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Odin’s Court – Deathanity                 7.5/10

By Ian Kaatz

Odin's Court - DeathanityHaving been an attendee of ProgPower USA for the last 3 years it was hard not to hear of this band since a couple of the members attend each year.  Though I don’t think I have ever heard their music until this album arrived. 

Odin’s Court began in Maryland in 2001 with Matt Brookins.  They have released two albums and a DVD, as well as sharing the stage with Kamelot, Symphony X, and Crimson Glory, just to name a few.

The album, Deathanity, begins with a much darker side to the prog world then what I was expecting.  There lots of interesting time signatures as well as this “dark mood” that transpires from the music.  This “dark mood” is present throughout a good portion of the album, which is something that I am not really familiar with in the Prog genre.  Some of the highlights from the album are definitely the two tracks that feature guest appearances ”Mammonific” with Tom Englund from Evergrey and ”Crownet” with Tony Kakko from Sonata Arctica.  Tom shows up in the fifth track and f*cking owns and gives the band a superior guest appearance.  The dual vocals are great sounding with the two different tones intermingling.  It also didn’t come off as just an Odin’s Court doing an Evergrey song like how some guest appearances end up being.  The robot effect to the vocals was an interesting accent, but maybe could have been done without.  ”Crownet” features an excellent beginning with a superior guitar line then a quiet proggy break down for a bit, then the bombastic prog/power sound begins to come out with the addition of Tony.  The keyboards sound absolutely phenomenal on this particular track.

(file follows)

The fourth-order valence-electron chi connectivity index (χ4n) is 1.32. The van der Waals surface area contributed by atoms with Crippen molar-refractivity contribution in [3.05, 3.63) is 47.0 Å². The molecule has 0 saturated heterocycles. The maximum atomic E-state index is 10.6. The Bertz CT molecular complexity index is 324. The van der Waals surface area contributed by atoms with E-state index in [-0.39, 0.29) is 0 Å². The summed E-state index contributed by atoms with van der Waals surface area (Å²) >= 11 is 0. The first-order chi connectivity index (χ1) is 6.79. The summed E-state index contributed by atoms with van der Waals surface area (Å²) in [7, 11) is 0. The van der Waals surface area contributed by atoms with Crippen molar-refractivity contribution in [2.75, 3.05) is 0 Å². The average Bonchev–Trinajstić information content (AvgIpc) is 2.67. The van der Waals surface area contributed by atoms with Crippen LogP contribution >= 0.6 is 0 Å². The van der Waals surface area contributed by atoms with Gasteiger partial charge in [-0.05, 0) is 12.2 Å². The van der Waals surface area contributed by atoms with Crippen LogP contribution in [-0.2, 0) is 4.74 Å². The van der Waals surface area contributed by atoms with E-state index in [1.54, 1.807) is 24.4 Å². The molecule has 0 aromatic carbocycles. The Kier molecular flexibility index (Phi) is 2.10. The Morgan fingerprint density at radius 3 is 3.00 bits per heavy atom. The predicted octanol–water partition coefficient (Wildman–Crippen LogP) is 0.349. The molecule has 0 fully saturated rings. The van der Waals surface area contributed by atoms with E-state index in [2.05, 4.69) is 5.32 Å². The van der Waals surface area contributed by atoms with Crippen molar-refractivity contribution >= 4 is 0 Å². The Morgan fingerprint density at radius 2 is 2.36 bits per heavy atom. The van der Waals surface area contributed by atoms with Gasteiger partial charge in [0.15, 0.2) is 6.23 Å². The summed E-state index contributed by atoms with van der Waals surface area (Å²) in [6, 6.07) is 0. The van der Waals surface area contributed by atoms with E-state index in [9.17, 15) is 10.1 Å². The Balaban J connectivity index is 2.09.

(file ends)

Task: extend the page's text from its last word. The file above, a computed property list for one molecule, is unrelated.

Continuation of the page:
Other things that I picked up on the album are occasional occurrence of death vocals, which happen in situations you wouldn’t expect.  I would compare this exact action to what Riverside does in their compositions.  The overall back and forth between the quiet artistic prog rock parts to the more aggressive parts will keep any fan of prog involved in the album.  Another thing was that there is I believe 3 instrumental tracks on the album so don’t expect vocals all the time, but do expect awesome epic music.  Finally, a fun little addition that they include is a rendition of ”Joy To The World” with ”Ode To Joy” that would fit nicely on any Trans-Siberian Orchestra album.

Deathanity could be recommended to fans of Riverside or Evergrey or any other prog-oriented band that incorporates the darker side of the genre into their music.  When you pick this up do not expect upbeat European prog metal a la Stratovarius -  expect the unexpected.

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